Commentary | Wages, Incomes, and Wealth

Immigrants no danger to jobs in U.S.

Opinion pieces and speeches by EPI staff and associates. 


Immigrants no danger to jobs in U.S.

By  Jared Bernstein

As throngs of immigrants rally in scores of cities and Congress has to further debate an immigration bill, there still is one question that is not being considered.

Would natives have done much better had there been fewer immigrants in the job market? There’s no definitive way to know, but a hard look at the labor market suggests immigrant workers are not a threat to natives.

First, what’s changed in our job market over the past few years is not the growth of labor supply; it’s the lack of labor demand. Back in the late 1990s, immigrant inflows were larger than ever, yet we created enough jobs to absorb most of these workers, along with native job-seekers, and their wages and incomes grew significantly over these years. It’s no coincidence the debate over immigrant competition occurred at a much lower decibel level then.

In this decade, we’ve had the longest jobless recovery on record, followed by a job creation rate that’s tepid in historical terms. Were job creation occurring at the rate of the last recovery, we’d be averaging 300,000 jobs per month instead of 200,000. That difference of 1.2 million jobs per year would make a huge difference in terms of providing enough slots for all job-seekers.

Second, in some parts of the country, immigrants dominate occupations to the extent that they’re more likely to compete with each other than with native workers. For example, immigrants account for about half of non-managers in construction in New York and Washington. Moreover, the fact construction was one of the few industries to boom over the past five years is one reason immigrants’ net job gains have outpaced those of natives. Again, the role of labor demand and job creation is an overlooked determinant of outcomes in this debate.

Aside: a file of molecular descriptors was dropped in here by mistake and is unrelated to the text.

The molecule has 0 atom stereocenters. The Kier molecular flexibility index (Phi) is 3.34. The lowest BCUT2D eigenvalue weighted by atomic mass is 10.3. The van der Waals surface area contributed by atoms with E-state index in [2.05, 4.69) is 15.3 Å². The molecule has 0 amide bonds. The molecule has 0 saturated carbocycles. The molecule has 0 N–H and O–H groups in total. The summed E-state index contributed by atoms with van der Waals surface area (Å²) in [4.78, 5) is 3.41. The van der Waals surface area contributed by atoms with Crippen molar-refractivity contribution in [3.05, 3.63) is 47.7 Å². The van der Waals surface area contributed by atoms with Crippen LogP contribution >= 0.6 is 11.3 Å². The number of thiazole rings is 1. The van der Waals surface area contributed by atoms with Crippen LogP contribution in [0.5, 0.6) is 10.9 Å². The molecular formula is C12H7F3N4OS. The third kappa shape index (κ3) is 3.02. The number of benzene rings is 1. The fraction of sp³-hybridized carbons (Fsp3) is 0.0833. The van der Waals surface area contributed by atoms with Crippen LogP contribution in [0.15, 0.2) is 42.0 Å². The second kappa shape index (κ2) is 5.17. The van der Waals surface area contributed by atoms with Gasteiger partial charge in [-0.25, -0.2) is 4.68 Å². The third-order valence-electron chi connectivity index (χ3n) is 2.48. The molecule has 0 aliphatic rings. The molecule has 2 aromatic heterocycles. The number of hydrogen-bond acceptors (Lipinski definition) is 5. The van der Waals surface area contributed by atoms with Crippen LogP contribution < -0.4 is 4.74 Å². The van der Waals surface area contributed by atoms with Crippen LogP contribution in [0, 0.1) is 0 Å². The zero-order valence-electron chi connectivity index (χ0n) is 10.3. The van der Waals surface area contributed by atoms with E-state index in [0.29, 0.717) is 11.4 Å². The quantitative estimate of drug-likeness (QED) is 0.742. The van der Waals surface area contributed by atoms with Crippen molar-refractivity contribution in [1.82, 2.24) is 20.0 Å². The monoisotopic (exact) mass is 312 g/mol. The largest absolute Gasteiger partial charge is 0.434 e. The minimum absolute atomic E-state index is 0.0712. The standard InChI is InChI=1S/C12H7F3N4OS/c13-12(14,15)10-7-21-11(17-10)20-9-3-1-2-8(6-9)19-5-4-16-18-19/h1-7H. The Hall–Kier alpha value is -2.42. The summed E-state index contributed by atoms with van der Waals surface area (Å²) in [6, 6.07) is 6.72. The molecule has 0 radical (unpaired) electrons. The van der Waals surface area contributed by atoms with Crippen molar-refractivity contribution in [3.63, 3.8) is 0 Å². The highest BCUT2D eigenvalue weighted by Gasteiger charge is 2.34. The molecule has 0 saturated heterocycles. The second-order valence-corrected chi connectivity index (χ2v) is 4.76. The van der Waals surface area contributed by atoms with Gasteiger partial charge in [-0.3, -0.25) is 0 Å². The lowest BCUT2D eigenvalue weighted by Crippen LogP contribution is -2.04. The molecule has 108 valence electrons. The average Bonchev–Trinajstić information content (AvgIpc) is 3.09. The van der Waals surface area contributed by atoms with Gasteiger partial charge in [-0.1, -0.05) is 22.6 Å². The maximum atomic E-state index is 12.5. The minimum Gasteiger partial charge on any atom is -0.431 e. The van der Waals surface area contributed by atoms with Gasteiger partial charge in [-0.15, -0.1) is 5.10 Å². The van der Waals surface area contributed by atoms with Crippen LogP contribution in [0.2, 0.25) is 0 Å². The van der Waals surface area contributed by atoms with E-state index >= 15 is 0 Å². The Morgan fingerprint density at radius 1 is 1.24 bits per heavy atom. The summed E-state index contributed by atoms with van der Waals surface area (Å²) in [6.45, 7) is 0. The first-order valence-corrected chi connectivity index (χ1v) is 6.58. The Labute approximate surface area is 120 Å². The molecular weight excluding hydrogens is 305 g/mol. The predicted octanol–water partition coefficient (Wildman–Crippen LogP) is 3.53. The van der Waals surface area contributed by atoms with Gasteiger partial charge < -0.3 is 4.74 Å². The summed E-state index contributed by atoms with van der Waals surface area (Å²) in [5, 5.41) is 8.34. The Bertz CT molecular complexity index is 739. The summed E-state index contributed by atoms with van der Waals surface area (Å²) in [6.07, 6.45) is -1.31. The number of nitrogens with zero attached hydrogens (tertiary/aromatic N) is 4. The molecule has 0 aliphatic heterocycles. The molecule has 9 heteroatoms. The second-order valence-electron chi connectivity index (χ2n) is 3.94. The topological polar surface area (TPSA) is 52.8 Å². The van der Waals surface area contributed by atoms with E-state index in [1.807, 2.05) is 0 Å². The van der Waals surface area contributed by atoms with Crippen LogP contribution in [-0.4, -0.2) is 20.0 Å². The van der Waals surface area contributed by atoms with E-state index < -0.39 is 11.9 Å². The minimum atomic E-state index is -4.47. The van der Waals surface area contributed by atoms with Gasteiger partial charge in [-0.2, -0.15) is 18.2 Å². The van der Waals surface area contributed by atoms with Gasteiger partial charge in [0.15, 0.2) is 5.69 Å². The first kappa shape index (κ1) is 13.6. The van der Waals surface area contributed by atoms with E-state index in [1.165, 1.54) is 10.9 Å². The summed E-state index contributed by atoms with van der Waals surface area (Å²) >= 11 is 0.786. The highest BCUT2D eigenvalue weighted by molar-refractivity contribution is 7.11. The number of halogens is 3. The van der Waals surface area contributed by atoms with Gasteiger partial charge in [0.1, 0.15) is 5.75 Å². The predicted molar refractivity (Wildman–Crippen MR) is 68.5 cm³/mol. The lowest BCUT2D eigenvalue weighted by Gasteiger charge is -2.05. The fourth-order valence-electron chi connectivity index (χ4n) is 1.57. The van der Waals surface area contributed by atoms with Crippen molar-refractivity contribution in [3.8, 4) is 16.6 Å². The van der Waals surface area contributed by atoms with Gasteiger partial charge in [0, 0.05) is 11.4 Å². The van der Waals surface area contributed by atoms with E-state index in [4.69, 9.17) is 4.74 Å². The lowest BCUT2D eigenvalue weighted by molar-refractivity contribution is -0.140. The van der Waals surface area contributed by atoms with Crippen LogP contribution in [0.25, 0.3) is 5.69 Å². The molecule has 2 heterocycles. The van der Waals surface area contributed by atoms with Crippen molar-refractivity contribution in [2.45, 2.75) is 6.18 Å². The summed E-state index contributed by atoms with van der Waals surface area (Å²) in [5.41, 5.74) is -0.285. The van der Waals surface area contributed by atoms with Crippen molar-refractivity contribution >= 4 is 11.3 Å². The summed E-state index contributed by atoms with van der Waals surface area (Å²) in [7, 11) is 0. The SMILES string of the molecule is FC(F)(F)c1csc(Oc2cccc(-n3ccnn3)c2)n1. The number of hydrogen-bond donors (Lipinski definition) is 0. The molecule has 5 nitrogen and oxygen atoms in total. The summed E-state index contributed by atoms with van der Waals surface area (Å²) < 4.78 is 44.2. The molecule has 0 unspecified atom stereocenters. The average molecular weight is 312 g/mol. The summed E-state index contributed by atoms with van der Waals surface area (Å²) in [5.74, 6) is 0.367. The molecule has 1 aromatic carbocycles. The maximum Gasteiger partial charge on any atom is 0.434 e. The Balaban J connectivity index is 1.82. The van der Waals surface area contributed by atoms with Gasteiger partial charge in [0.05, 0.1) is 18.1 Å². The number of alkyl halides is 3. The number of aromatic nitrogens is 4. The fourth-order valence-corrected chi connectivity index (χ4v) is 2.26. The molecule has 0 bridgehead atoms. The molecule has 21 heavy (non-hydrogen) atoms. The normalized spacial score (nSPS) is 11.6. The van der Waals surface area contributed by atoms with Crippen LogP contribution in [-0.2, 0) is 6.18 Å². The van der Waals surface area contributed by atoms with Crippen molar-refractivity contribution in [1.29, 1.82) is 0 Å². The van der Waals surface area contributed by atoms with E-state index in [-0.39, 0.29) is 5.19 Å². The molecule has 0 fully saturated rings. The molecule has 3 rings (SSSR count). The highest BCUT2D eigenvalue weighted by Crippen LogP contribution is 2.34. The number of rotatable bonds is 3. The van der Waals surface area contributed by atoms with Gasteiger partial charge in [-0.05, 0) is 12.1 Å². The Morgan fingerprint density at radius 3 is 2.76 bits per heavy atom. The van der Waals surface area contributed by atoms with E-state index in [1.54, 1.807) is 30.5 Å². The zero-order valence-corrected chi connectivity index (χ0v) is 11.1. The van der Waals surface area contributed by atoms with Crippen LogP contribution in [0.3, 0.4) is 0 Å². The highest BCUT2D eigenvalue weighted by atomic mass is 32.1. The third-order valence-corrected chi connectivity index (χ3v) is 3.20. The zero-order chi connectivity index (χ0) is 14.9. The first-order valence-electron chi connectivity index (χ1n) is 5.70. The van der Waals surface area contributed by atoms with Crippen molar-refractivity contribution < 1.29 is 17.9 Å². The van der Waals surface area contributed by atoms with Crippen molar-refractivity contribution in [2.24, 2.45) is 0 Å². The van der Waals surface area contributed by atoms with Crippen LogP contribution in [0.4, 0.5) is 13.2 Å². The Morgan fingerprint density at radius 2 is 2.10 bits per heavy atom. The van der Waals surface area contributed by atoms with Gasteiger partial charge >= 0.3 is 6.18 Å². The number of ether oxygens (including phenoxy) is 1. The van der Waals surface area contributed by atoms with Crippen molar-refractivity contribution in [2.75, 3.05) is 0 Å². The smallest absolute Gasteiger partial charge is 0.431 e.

Third, one area where there does appear to be some crowding out in recent years of native workers by immigrants is among high school dropouts. But there are mitigating factors to consider here as well. As would be expected in an advanced economy like ours, high school dropouts are a small and shrinking share of our workforce (11 percent of the adult workforce last year), and immigrants are a fast-growing share of this disadvantaged group, while the native share is contracting.

Basically, if you’re a native worker without a high school diploma, you face tremendous barriers in the job market, of which immigrant competition is only one. As the New York Times reported recently, 72 percent of young, black, male high school dropouts are incarcerated or jobless. But does anyone really think that were immigrant competition to let up significantly, their fate would be significantly altered?

Natives and immigrants alike reasonably worry about the ability of our job market to absorb seemingly endless flows of new workers. And all of us should question Congress’s rationale for adding hundreds of thousands of new temporary work visas as part of immigration reform.

But for all 140 million people in our job market, immigrant and native-born alike, the most important missing ingredient right now is a much more balanced economy, one where overall growth lifts the rowboats as well as the yachts, regardless of from which shore they hail.

Jared Bernstein is senior economist at the Economic Policy Institute in Washington, D.C.


See related work on Income and wages | Wages, Incomes, and Wealth

See more work by Jared Bernstein